Written by: Goran Child, Special to CC2K
A predictable, disappointing effort.
If there is a malaise within the ‘shoegaze’ sub-genre, it is that its commitment to the frustration of expectation is so much its sine qua non that it often becomes the sole barometer by which a release is measured. Just as Sigur Rós can shift from challenging and interesting (their Ágætis byrjun LP) to BBC documentary-friendly coffee table M.O.R. (Takk…, and much of what comes after), or some Oceansize fans find themselves viewing the band’s sole ‘radio-friendly’ single, ‘Heaven Alive’, as a blight on an otherwise laudable commitment to inaccessible leftfield-ism, so can any artists who fall into this loose category find that their attempts to keep things interesting, to create tracks with discernible identity can ultimately show up their limitations.
But a select group (Eluvium, Jesu and Jeniferever spring most quickly to mind) seem able to tread this threatening line, weaving recognizable melodies with intricately-wrought, unconventional structures; Yndi Halda advocate an audible disdain for any sort of ‘hook’ (unless it comes about 15 minutes into a track), whilst a band like Youthmovies have ditched the shoegaze element almost entirely, all to great effect. Meanwhile, A Place to Bury Strangers, on new LP Exploding Head, show no such capacities, producing a record characterized by indecision and conservatism.
Coming on like a hybrid of the excellent Amusement Parks on Fire and the decidedly average Black Rebel Motorcyle Club (with whom APTBS have toured), Exploding Head contains some tidy ideas and many nice moments, but ultimately proves too formulaic to be a worthwhile release in an already congested musical stable. For example, album opener ‘It is Nothing’ juxtaposes a forceful garage riff with a decent line in atmospheric, almost aloof production; unfortunately, however, this tactic, used again and again and again on the album, quickly proves to have been a convenient formula rather than a suggestion of experimentation to come. The record repeatedly performs this increasingly monotonous gesture of alterity, seemingly unaware that, by reducing otherness and difference to such a gesture – one could even call it a ‘posture’ – one is glibly sacrificing the ‘alternative’ aesthetic upon which such a product relies for its artistic success. When the very next track, ‘In Your Heart’ does exactly the same thing but with a slightly more melodic rhythm, one can’t help but feel a little short-changed.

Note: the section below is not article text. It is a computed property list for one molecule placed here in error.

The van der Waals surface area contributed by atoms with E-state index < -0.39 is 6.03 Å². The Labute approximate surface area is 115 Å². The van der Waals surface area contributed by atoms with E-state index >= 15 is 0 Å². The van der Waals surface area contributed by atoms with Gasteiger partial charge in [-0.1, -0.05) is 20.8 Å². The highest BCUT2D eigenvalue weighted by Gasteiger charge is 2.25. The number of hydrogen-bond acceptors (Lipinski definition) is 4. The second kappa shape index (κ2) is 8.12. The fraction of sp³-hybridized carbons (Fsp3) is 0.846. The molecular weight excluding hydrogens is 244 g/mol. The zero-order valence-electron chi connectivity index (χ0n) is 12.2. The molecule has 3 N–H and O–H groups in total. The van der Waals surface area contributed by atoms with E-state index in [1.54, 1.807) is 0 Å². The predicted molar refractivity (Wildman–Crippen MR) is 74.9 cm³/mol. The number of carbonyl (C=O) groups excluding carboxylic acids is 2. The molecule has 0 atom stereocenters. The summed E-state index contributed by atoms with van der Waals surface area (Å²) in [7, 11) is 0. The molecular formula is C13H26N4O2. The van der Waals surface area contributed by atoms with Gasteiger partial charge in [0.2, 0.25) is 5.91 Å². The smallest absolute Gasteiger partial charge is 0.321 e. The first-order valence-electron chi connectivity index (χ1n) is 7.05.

At its best, the record works well. In the atmospheric, Death in Vegas-esque ‘Ego Death’, the twin ingredients are mutually complementary, whilst in the rusted-over ‘Lost Feeling’ the relationship is more acerbic, creating an impressive squall of a song. These, however, are rare highlights: on ‘Deadbeat’ and ‘Keep Slipping Away’, the echoed production seems perfunctory at best, tedious at worst, whereas closing track ‘I Lived My Life to Stand in the Shadow of Your Heart’ (song titles aren’t really APTBS’s strong point) cannot and will never be able to escape the fact that it sounds like Ash hadn’t soundchecked properly.
The most annoying thing about this is that the band’s strategy is so uniform and predictable that even tracks which are arresting in isolation become tepid in context. 80s ballad in overdrive, ‘Smile When You Smile’, is a case in point: although doing very little wrong, and a great deal right, it seems bereft of ideas, purely by association with the album at large: it’s a sort of musical inanition, brought on, one realizes, by a lack of creative ammunition (to risk a rhyme). Similarly, ‘Everything Always Goes Wrong’, after a vitriolic start, swiftly lapses into what is unmistakeably the sound of a band bored with its own output. And when a band’s zealous commitment to a certain distinctive sound leads to them shooting themselves in the foot, one knows one is listening to a pretty ordinary CD.
At 43 minutes, the record is hardly an epic – yet make no mistake: this is a long three quarters of an hour, describing as it does a band with only one idea, and a perceptible unwillingness to stretch it. As an EP, the best tracks here would work well, but its shortcomings are almost embarrassingly tangible when it is presented as a full-length release. It is an album with a microscopic and ultimately boring creative locus, and surely cannot hope to compete with its heavyweight peers. In conclusion, Exploding Head lacks the bombast promised by its title, making for a whimpering, insecure effort which crumbles under scrutiny. A Place to Bury Strangers should have buried this effort: hopefully it won’t wind up burying them.